My last post was about my discovery of a book touchstone in my life, Betty K. Erwin’s “Go to the Room of the Eyes.” This post is about how it saved me. When I was a young teen I got trapped in a very bad relationship with an abusive boyfriend. I had read “Go to the Room of the Eyes” many times before that and right in the middle of this relationship I happened to read it again. It awoke in me something that had been asleep. A chance of a future, a real future with children, a loving husband, a happy home, and even a white picket fence if I so wanted. These things were not going to happen with my current predicament which had me playing second fiddle to another girl he had anyway. I finally got out of his narcissistic spell and left for good, holding this book as a light in my murky future.
I had a plan. One day I would have my old Victorian house and lots of children and a real man who loved me. I am happy to tell you that most of it has come true (except for the lots of children part- but I make up for that at school!). It took lots of prayer, walking with God, hard, hard work, and tears but I have been living my dream that saved me for quite some time. Even when only parts of the dream were present I recognized them and held them close.
One of the best things to happen was I met and married a wonderful man with the last name of Evans! That is the same name as the family in the book! We have been married for 20 years now and I see how wonderful my God is to do things like this, no matter how small, in my life.
In one essay (belonging now to the deGrummond Children’s collection at the University of Southern Mississippi) Betty K. Erwin writes about her real house and how large it is with seven bedrooms, three bathrooms, a room with a wood floor in the basement big enough to roller-skate in and a ballroom on the third floor. The house in filled with children and she writes about their toys and how she loves them. She writes of the cycle of her children growing up in the big, old house and how the toys are finally put away, but she doesn’t get rid of them because she knows there will be grandchildren one day. As she walks through her house in words I’m reminded why I fell in love with our house. It is definitely smaller than Erwin’s, but so very similar in many, many ways. I still can’t believe I got to have my dream I’ve clutched carefully for so long.
My own house was built just 3 years before Erwin’s in 1907. It is a late Queen Anne Victorian as opposed to Erwin’s home which is part Craftsman, part shingle style. Her home is much larger with more bedrooms and bathrooms, but ours seem to be laid out similarly with big central entrance halls, breakfast and dining rooms, libraries, bedrooms on a central hall axis and a back stair to the third floor. My favorite shared thing about our houses is the closets under the eaves on the third floors. We both have those, although in her book they seem to lead to secret rooms! Mine don’t, but that’s ok!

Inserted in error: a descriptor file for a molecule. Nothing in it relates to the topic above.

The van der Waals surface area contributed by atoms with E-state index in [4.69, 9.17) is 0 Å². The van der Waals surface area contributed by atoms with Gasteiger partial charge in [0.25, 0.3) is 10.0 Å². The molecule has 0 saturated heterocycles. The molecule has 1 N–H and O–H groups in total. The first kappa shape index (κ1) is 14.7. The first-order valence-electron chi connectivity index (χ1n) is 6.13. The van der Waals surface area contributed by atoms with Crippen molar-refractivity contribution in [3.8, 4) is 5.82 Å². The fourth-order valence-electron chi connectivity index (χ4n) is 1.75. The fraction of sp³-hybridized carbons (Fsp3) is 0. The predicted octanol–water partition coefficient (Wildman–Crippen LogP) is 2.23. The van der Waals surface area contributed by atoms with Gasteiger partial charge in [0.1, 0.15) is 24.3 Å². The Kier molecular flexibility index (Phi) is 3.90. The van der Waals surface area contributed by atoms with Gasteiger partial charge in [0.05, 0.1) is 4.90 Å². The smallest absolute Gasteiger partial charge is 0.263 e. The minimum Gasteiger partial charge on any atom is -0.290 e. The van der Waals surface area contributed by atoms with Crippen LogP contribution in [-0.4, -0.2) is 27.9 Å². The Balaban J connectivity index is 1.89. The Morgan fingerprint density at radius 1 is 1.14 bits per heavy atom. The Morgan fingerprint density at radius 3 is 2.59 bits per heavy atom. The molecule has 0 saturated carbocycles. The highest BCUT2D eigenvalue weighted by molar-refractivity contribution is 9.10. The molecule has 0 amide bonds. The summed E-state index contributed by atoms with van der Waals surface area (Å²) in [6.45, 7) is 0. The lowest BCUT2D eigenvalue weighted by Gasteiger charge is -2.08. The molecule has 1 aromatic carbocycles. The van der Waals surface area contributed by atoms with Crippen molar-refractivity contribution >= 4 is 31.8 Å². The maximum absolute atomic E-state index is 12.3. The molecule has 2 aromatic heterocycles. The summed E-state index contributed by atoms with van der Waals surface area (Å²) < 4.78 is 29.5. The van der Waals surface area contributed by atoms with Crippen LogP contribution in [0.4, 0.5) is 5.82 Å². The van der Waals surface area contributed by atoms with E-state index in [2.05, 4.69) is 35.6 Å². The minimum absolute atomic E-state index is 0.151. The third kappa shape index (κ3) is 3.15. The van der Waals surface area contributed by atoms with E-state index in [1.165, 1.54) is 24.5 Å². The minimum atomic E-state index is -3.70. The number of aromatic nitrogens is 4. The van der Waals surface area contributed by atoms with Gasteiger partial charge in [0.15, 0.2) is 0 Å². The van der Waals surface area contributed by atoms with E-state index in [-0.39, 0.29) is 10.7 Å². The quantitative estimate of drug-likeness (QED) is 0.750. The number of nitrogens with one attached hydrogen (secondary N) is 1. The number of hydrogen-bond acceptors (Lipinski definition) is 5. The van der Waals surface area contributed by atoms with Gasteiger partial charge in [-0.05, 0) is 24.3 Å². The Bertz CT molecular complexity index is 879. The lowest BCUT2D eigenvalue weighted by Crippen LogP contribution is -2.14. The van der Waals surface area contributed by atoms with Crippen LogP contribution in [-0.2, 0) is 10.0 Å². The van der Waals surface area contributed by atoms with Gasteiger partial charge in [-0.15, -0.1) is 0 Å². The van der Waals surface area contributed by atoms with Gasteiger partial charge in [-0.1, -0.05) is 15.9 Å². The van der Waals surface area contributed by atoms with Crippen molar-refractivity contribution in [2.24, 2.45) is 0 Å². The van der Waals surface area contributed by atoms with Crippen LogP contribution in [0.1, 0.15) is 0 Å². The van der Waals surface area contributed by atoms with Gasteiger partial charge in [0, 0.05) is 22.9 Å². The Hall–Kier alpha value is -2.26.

A few years ago, when I got copies from the deGrummond Children’s Lit. collection of some of Erwin’s papers (you can request, pay for the copies and they mail them to you!) I noticed that her address was on several pieces of correspondence. Now I’ve always wanted to know what house they lived in in Seattle, especially after finding out that one of my favorite books was based on a real location, so I looked. I’m not here to dox anyone or make any current homeowner crazy so I won’t post the address, but here are some screenshots and illustrations I did thanks to Google earth.
When Irene Burns did the illustrations for the book she did not use Erwin’s real house, whether for privacy or distance she chose another. I believe she used the Rochester house in Bunker Hill, Los Angeles, California. It was in the public eye quite a bit at the time (see my articles here and here) and turned up in many artists’ works.
Also, the family hasn’t lived in the home for a very long time. Erwin passed away in 1989 of lung cancer and her husband, Grant, remarried later and then died in 2012 at the age of 94! Sadly, I also learned that the couple had had a child, named John, who had died making their grand total 7 children. Oddly the writer of the obituary asks for donations to planned parenthood in lieu of flowers…for a devoted father of 7 this seems strange!
The Erwin’s children are named in the obituary so I tried to match them up with the names in Go to the Room of the Eyes.
Oldest to youngest:
Alice- Susan in the book
Grant Jr.- Dave in the book
Alice- Katie in the, well you get it
I wish we could have had a big family, but that didn’t work out and it’s ok. I have plenty of fun with my kids. Today my own children benefit from my love of the treasure hunt in “Go to the Room of the Eyes” and all the practice of writing clues in my early years. We have treasure hunts often and they tell me to make the clues hard! They don’t want them to be easy! Of course I oblige, and what a fun house we have in which to carry out these games!
Next time I will write about my own book The Secret of Sterling House and the sequel to Go to the Room of the Eyes: The Happy Room and the Psychic Investigator.
With book dreams coming true for you from the Lord and love from Kansas Street,